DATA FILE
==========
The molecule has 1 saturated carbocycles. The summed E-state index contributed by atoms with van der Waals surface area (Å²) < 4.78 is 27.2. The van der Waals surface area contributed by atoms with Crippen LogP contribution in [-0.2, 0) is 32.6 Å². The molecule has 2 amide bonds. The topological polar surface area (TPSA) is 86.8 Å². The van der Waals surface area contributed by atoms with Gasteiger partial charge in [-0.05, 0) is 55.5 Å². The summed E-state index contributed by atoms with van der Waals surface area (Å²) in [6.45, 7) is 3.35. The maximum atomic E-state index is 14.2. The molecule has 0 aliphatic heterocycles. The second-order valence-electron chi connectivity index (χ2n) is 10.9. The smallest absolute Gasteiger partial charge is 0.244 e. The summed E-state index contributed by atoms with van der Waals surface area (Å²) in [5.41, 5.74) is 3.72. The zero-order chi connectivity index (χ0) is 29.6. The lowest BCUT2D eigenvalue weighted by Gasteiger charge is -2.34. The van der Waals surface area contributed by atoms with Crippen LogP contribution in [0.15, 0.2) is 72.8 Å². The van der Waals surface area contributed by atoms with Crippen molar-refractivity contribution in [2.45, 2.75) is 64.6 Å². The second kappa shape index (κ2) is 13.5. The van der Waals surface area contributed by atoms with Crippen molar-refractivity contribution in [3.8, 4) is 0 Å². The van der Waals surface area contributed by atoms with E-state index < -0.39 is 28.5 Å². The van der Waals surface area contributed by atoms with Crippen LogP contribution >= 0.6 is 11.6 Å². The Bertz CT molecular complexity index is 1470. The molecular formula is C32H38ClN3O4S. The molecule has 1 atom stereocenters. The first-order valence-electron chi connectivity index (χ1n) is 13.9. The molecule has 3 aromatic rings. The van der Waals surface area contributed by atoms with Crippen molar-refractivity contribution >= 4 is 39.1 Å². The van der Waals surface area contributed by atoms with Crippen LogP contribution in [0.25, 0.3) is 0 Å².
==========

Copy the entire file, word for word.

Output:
The molecule has 1 saturated carbocycles. The summed E-state index contributed by atoms with van der Waals surface area (Å²) < 4.78 is 27.2. The van der Waals surface area contributed by atoms with Crippen LogP contribution in [-0.2, 0) is 32.6 Å². The molecule has 2 amide bonds. The topological polar surface area (TPSA) is 86.8 Å². The van der Waals surface area contributed by atoms with Gasteiger partial charge in [-0.05, 0) is 55.5 Å². The summed E-state index contributed by atoms with van der Waals surface area (Å²) in [6.45, 7) is 3.35. The maximum atomic E-state index is 14.2. The molecule has 0 aliphatic heterocycles. The second-order valence-electron chi connectivity index (χ2n) is 10.9. The smallest absolute Gasteiger partial charge is 0.244 e. The summed E-state index contributed by atoms with van der Waals surface area (Å²) in [5.41, 5.74) is 3.72. The zero-order chi connectivity index (χ0) is 29.6. The lowest BCUT2D eigenvalue weighted by Gasteiger charge is -2.34. The van der Waals surface area contributed by atoms with Crippen LogP contribution in [0.15, 0.2) is 72.8 Å². The van der Waals surface area contributed by atoms with Crippen molar-refractivity contribution in [2.45, 2.75) is 64.6 Å². The second kappa shape index (κ2) is 13.5. The van der Waals surface area contributed by atoms with Crippen molar-refractivity contribution in [3.8, 4) is 0 Å². The van der Waals surface area contributed by atoms with E-state index < -0.39 is 28.5 Å². The van der Waals surface area contributed by atoms with Crippen LogP contribution >= 0.6 is 11.6 Å². The Bertz CT molecular complexity index is 1470. The molecular formula is C32H38ClN3O4S. The molecule has 1 atom stereocenters. The first-order valence-electron chi connectivity index (χ1n) is 13.9. The molecule has 3 aromatic rings. The van der Waals surface area contributed by atoms with Crippen molar-refractivity contribution >= 4 is 39.1 Å². The van der Waals surface area contributed by atoms with Crippen LogP contribution in [0.25, 0.3) is 0 Å².